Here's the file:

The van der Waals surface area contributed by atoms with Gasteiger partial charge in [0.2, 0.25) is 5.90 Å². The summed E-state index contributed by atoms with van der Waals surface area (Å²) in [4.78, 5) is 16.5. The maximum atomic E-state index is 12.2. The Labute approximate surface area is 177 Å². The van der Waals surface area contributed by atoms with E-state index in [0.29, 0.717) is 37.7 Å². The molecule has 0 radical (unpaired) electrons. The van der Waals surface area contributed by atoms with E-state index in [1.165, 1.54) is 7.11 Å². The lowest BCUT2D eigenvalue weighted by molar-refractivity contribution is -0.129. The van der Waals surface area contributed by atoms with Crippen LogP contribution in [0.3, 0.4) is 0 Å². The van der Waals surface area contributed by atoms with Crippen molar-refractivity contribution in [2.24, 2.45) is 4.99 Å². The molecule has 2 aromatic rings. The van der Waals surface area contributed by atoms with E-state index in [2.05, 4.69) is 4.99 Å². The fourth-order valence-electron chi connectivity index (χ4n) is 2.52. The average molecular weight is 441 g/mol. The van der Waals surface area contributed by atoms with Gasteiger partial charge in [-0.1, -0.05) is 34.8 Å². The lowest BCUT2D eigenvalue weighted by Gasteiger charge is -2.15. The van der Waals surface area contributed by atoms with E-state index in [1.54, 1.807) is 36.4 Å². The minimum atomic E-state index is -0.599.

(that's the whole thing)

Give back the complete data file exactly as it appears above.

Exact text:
The van der Waals surface area contributed by atoms with Gasteiger partial charge in [0.2, 0.25) is 5.90 Å². The summed E-state index contributed by atoms with van der Waals surface area (Å²) in [4.78, 5) is 16.5. The maximum atomic E-state index is 12.2. The Labute approximate surface area is 177 Å². The van der Waals surface area contributed by atoms with E-state index in [0.29, 0.717) is 37.7 Å². The molecule has 0 radical (unpaired) electrons. The van der Waals surface area contributed by atoms with E-state index in [1.165, 1.54) is 7.11 Å². The lowest BCUT2D eigenvalue weighted by molar-refractivity contribution is -0.129. The van der Waals surface area contributed by atoms with Crippen LogP contribution in [0.3, 0.4) is 0 Å². The van der Waals surface area contributed by atoms with Crippen molar-refractivity contribution in [2.24, 2.45) is 4.99 Å². The molecule has 2 aromatic rings. The van der Waals surface area contributed by atoms with E-state index in [2.05, 4.69) is 4.99 Å². The fourth-order valence-electron chi connectivity index (χ4n) is 2.52. The average molecular weight is 441 g/mol. The van der Waals surface area contributed by atoms with Gasteiger partial charge in [-0.1, -0.05) is 34.8 Å². The lowest BCUT2D eigenvalue weighted by Gasteiger charge is -2.15. The van der Waals surface area contributed by atoms with E-state index in [1.54, 1.807) is 36.4 Å². The minimum atomic E-state index is -0.599.